thematique

Giant Puppets

Country

A giant puppet can be manipulated from below or behind using rods whilst the puppeteers that surround it manage and participate fully in its theatrical representation.

Long before this genre was fashionable, the Manifole de Geneviève and Yves Vedrenne presented, at the Récamier theatre in Paris, a piece called Don Quichotte (1964), directed by Edmond Tamiz, using actors and giant puppets. Then, in 1970 at the Cartoucherie de Vincennes (the Vincennes arsenal), the Théâtre du Soleil, run by Ariane Mnouchkine, played certain scenes from 1789 with giant rod puppets that required a collective effort of elevated manipulation.

In Der Tag des großen Gelehrten Wu (The Day of the Great Scholar Wu) by Bertolt Brecht’s Berliner Ensemble, directed by Dominique Houdart (see Houdart-Heuclin), with scenography and animated figures by Marcel Violette (1973), giant linear puppets made from aluminium perform whilst the actor-puppeteers narrate, lend their voices to the characters, and contribute to the symbolic performance by amplifying each of their gestures using the manipulation rods and thus creating an “ideogram” within the performing space. Several meanings could thus be interpreted, the spectator’s gaze would switch from the upper part, 3 or 4 metres from the ground, to see the puppets’ actual movement, to the lower part, to observe the interaction of the actors themselves as well as the chorus, made up of both the actors and the animated forms.

Due to their weight, giant puppets are often placed on hidden chariots (the giants of the North; see below). Sometimes, they are animated on a stage fitted with a set on floats (such as during parades). In the form of costume puppets, they become the “Big Heads” of carnivals. In these cases, the manipulation does not feature the same degree of technical nuance and complexity. Having to be seen by a large number of spectators and from afar, they are more often shown outside, with the puppeteer perched on stilts to offer a better view to the public.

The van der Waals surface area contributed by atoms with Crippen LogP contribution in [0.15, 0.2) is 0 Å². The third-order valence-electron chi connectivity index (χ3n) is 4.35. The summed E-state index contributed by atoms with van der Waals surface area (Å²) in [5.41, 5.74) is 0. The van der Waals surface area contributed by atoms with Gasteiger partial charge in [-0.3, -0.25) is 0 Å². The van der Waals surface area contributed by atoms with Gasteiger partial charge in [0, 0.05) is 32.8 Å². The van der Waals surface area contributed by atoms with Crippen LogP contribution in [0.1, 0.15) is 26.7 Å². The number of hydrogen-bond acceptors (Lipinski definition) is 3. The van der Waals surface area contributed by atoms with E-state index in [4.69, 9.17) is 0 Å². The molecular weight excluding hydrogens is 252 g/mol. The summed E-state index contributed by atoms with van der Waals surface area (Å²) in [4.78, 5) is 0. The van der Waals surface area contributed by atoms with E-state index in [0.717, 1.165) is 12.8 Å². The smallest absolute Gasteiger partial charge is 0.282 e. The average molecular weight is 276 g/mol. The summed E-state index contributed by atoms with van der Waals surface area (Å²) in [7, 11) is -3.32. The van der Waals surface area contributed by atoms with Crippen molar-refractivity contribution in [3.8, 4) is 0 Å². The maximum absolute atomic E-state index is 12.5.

Giant Puppets and Street Theatre

Spectacles that travel through streets and are in the open air are best suited to this kind of puppet. One of the most important traditions is found in the north of France and in Belgium in the Flanders area. The origins of the giants of Douai (belonging to the family of Gayants) goes back to 1480. It was during a procession commemorating the French defeat in attempting to recapture the town, Douai, from the Dutch that these giant, grotesque figures such as Gayant, Cagenon, Saint Michael and his devil, were first introduced. This festival, held until 1771, was then replaced by a procession celebrating the return of Douai to the kingdom of France. It was later cancelled following the Revolution of 1789, only to be re-established in 1801. “During the course of this communal festival, we walk the wheel of fortune, the silly or crazy gunners, and Gayant, and his family, consisting of his wife, and of Jaco, Fillion and Tiot-Tourni, his children …There is nothing truly certain concerning the origin of this illustrious family; what appears most probable is that it was Charles Quint, who, with the aim of bringing together the various inhabitants of the diverse provinces of the Netherlands in order for them to meet and fraternize, established these festivals in which we see gigantic figures, like Gayant, whose head reaches the height of the first floor of the houses. Similarly to Douai, giants have played important roles in popular entertainment in Dunkirk, Bruges, Brussels, etc.” (Le Magasin pittoresque, 1833).

On July 14, 1990, some two and a half million spectators gathered in Paris’ Quartier de la Défense to witness huge, exuberantly colourful puppets manipulated to steel band music. As part of a massive festival orchestrated by Jean-Michel Jarre, these immense, mobile skeletons were literally attached to the puppeteers. In 2004, the opening ceremony of the Olympic Games in Athens was marked by the appearance of a gigantic head exemplifying Cycladic art emerging from the water. Opening into several pieces, a kouros statue appeared, which itself then separated into several pieces, revealing a third form. These sculptures are of interest for their use of string manipulation run by computer programmes and connected by electric pylons.